Faithful Passable Thriller
‘U/A’ Certified, 2h 11m
What Is the Film About?
Shekar (Rajashekar) is an ex-policeman with sharp acumen. Therefore, he is brought to investigate specific cases even though he is officially retired. Shekar is also a divorcee and alcoholic who has lost his daughter.
One day Shekar comes to know that his divorced wife Indu has met with an accident. She later succumbs to the injuries. Upon visiting the accident site, Shekar realises that it is not an accident but a pre-planned murder. The movie’s primary story is who is behind the killing and how Shekar uncovers the mystery.
Senior actor Dr Rajashekar plays a role that mostly suits his age. It offers him enough scope to emote emotionally and deliver a memorable act. However, it is only partly fulfilled.
Barring a slight stretch involving a flashback, Rajashekar sports a white and white look. The idea is correct, but the makeup, the beard and all could have been better designed. It looks a little tacky, and that appears as a distraction throughout. Looking beyond the appearance, Rajasekhar has done his part decently. The lack of ‘action’ covers the frailness neatly and highlights his strength. The emotions are on the spot barring a few moments (again due to looks). It is a good choice to do content-oriented flicks and roles at this stage of his career.
Jeevitha Rajasekhar directs Shekar. It is a remake of a Malayalam movie named Joseph, which is reportedly based on real incidents that brought a change in the system.
The original itself has enough content to balance the emotions and drama. All one has to do is appropriately execute the whole thing bringing in a few changes to acclimatise it to our nativity. It is a mixed bag on that count, especially in the first half.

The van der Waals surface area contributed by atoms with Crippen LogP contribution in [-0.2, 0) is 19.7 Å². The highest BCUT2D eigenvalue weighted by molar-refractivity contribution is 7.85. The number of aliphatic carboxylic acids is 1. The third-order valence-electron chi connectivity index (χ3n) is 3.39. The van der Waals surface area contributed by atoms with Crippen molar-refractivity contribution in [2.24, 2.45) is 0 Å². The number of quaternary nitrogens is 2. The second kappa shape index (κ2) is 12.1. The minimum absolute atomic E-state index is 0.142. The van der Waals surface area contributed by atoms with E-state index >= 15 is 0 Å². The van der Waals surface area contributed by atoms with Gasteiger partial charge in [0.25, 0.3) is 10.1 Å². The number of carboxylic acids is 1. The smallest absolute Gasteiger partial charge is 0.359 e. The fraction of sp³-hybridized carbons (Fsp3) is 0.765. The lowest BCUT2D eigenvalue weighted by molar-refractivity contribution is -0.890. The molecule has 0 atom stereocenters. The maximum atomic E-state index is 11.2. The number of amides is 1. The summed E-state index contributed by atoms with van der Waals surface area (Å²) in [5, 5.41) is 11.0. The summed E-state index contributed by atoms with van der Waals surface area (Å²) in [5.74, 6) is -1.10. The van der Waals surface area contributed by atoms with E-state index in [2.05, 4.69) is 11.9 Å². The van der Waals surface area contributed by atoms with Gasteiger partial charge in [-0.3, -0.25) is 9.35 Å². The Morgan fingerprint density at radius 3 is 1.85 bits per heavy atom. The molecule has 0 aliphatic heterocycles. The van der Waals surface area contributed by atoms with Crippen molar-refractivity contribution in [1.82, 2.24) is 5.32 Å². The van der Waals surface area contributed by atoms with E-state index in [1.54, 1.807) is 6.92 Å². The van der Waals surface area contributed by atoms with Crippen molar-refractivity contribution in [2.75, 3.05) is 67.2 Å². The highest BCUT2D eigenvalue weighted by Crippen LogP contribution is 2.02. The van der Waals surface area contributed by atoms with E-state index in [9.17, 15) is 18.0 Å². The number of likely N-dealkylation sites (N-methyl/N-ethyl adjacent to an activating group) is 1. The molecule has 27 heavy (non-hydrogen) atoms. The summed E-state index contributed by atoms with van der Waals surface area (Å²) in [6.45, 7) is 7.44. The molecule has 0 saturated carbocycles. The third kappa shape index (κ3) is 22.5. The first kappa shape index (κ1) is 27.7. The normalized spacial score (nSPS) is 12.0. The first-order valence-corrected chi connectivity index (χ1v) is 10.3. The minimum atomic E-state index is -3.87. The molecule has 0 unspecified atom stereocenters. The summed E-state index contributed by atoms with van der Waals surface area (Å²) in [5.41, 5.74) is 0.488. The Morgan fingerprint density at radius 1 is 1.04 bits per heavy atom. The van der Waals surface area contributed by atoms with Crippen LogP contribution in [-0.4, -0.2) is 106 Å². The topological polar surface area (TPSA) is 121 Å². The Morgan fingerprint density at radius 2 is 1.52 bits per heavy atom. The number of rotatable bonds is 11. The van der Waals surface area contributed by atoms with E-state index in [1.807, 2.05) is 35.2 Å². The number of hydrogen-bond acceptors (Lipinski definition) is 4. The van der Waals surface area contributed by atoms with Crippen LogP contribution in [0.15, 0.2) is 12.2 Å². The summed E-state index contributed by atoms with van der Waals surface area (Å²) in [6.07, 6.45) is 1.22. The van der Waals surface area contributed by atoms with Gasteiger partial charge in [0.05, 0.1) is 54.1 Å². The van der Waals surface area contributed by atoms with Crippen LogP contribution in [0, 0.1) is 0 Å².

Malayalam films, in general, are slow-paced, taking time to establish the world and the characters. Joseph was no different. Care has been taken in this regard by the director to keep things crispy considering the local audience. Shekar has some speed, although not optimal, and it helps the narrative flow despite the lag.
The real issue is the drama doesn’t work in Telugu. It feels forced, especially with the young Rajashekar look and track not being convincing at all. The whole thing takes up the first half until the interval mark, where the critical twist related to the narrative is revealed.
Post intermission is where the exciting part lies as the investigation commences. The entire stretch until a break with the song is engaging. It could have been more gripping, but what we also have is alright, as all it needs to do is stick to the original. The content is already there, and that has enough meat.
After the song, the thriller narrative resumes again until a twist in the tale and a dramatic end. The climax is good and in tune with the rest of the proceedings, but it misses the emotional high seen in the original.
Overall, Shekar ends up as a decent flick where the thriller parts work even with a flatness. The story is the king here, and it is the reason, along with Rajashekar’s presence, to give it a try.
Performances by Others Actors
Rajashekar gets the central pivotal role, whereas everyone else gets bits and pieces parts. Athameeya Rajan and Muskaan Khubchandani play the female leads opposite Rajasekhar. They have small characters but help in taking the narrative forward.
Kishore, Sameer, Bharani, and Ravi Varma play the friends group of Rajashekar. They are underutilised and lack group chemistry. Abhinav Gomatam playing a pivotal role is okay. Prakash Raj, seen in a special appearance, is adequate as one expects from him.
Music and Other Departments?
Anup Ruben’s music is very routine and seeped into his style. A couple of numbers do feel okay despite the heard before feel. The background score, a critical element for thrillers to work, is largely template filled stock music bits. The cinematography should have been better. Mallikarjun Naragani fails in getting the mood right slickly as the whole thing looks ordinary. Garry BH’s editing is usually on the spot, but the rhythm is missing here. Lakshmi Bhupala’s wiring is par for the course.
For the alternate take, we have already had the original, Joseph. If you haven’t seen it yet, give it a try.
Did I Enjoy It?
Yes, In Parts
Will You Recommend It?
Yes, But With Huge Reservations.
Shekar Movie Review by M9News